By: Isabella S. and Saanvi P.
One significant difference from 5th to 6th grade is the homework load. While most teachers claim that the homework load in 6th grade is similar to that of 5th grade, the students, on the other hand, disagree. While it is true that whatever work you don’t complete in class is considered homework, the work given in 6th grade is much more demanding than in 5th grade. 7th-grade student Brent Jones says, “We’d get assignments every other day. The assignments become more demanding.” The quality expected for each assignment has much higher standards compared to sixth grade. In sixth grade, you have four core classes and 30 minutes each of homework for all of them. However, some courses have less homework than others, or some may have more.
When overwhelmed with the amount of homework you might have, Ms. DiGiovanna, a 7th-grade teacher, suggests working with friends or talking to an LED. In addition, she said, “Try it first and then worry about the mistakes. Don’t stress about doing it perfectly the first time.” Our counselor Ms. A also recommends talking with an LED or counselor. She reminds us that “…homework is just a way to help you practice. Over 30 mins of homework is the time to stop.”
Time management is planning how to divide your time among tasks. Good time management means finding the best solution to complete chores or assignments within a certain time frame. For example, 7th-grade students said good time management helps ensure their assignments are turned in efficiently and on time. Zahra Kitabi, a 7th grade student said, “It ensures my assignments aren’t late. It helps me control my emotions when I am overwhelmed. It helps me manage the amount of schoolwork I have to do.” When Counselor Ms. A was asked what time management tips she has, she said students should find solutions that work best for them. She uses a planner but says, “… one system won’t work for everyone; find what’s special for you.” To help prevent procrastination, 7th grader Charlie Zwickilton believes starting a little bit of the project can help you to determine how long it could take to finish, managing your time better.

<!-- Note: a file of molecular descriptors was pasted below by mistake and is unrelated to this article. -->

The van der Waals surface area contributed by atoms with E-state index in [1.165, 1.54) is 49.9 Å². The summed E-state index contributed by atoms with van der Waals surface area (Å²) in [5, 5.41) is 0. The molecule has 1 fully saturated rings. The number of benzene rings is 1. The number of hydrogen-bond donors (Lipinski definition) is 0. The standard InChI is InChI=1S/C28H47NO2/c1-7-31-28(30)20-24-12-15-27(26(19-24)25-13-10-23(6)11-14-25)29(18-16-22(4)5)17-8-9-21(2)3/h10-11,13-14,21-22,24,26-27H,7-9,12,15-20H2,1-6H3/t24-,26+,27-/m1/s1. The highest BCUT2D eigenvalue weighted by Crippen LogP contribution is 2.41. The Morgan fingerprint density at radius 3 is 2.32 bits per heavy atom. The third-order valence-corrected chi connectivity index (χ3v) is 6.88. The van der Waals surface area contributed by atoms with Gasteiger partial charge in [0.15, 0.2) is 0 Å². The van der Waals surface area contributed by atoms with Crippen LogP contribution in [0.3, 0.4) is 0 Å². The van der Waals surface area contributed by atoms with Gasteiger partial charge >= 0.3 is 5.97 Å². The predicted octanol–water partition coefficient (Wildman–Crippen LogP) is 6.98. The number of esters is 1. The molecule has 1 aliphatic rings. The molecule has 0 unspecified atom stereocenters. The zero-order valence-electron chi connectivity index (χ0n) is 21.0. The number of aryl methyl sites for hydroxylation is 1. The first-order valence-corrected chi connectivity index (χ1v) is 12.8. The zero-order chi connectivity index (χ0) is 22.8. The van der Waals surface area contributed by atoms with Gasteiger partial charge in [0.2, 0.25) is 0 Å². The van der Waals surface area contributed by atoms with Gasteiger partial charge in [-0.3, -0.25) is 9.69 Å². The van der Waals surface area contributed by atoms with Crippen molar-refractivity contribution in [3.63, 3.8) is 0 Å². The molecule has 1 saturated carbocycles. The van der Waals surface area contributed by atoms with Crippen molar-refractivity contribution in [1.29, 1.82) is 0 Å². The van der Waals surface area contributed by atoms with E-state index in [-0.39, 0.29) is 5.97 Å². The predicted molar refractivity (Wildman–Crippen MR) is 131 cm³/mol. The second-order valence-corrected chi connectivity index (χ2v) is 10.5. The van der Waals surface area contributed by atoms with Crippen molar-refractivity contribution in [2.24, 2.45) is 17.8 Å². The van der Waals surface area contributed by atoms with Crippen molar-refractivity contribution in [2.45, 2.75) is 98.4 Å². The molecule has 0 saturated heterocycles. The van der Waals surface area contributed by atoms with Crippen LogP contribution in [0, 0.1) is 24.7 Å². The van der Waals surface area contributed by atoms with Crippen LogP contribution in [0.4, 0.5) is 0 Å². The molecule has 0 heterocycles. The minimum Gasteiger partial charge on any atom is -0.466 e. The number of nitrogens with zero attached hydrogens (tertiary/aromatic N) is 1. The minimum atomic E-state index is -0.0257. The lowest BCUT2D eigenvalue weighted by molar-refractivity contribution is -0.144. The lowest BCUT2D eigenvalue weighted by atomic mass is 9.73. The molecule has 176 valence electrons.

Procrastination is avoiding tasks until right before or after due dates. No matter how good you are at schoolwork, procrastination can still occur. First, you may think, ‘I don’t feel like doing it; I’m not in the right mood.’ Then, slowly but surely, the project turns into five days, four days, three days, and finally, the project is due tomorrow. Finally, due to procrastination, you try to cram finishing your project into one night. How did this happen? When you convince yourself to wait for the right time to work on something, it’s easy to put it off until the last second.
Parting Advice from Authors:
Saanvi: Be happy because grades don’t define your worth. No college checks your middle school grades, so use this to figure out what study strategy works for you. Use this time to develop good habits that will carry you through high school, college, and later life.
Izzy: Relax and remember to try your best. Tests are to show your teachers what you do and do not know. Feel comfortable reaching out for help if you’re ever struggling because the teachers and counselors are there to help.
Brent Jones – 7th Grader
Ms. DiGiovanna – 7th Grade Teacher
Ms. A – Middle School Counselor
Zahra Kitabi – 7th Grader
Charlie Zwickilton – 7th Grader
Procrastination: Why It Happens and How to Overcome It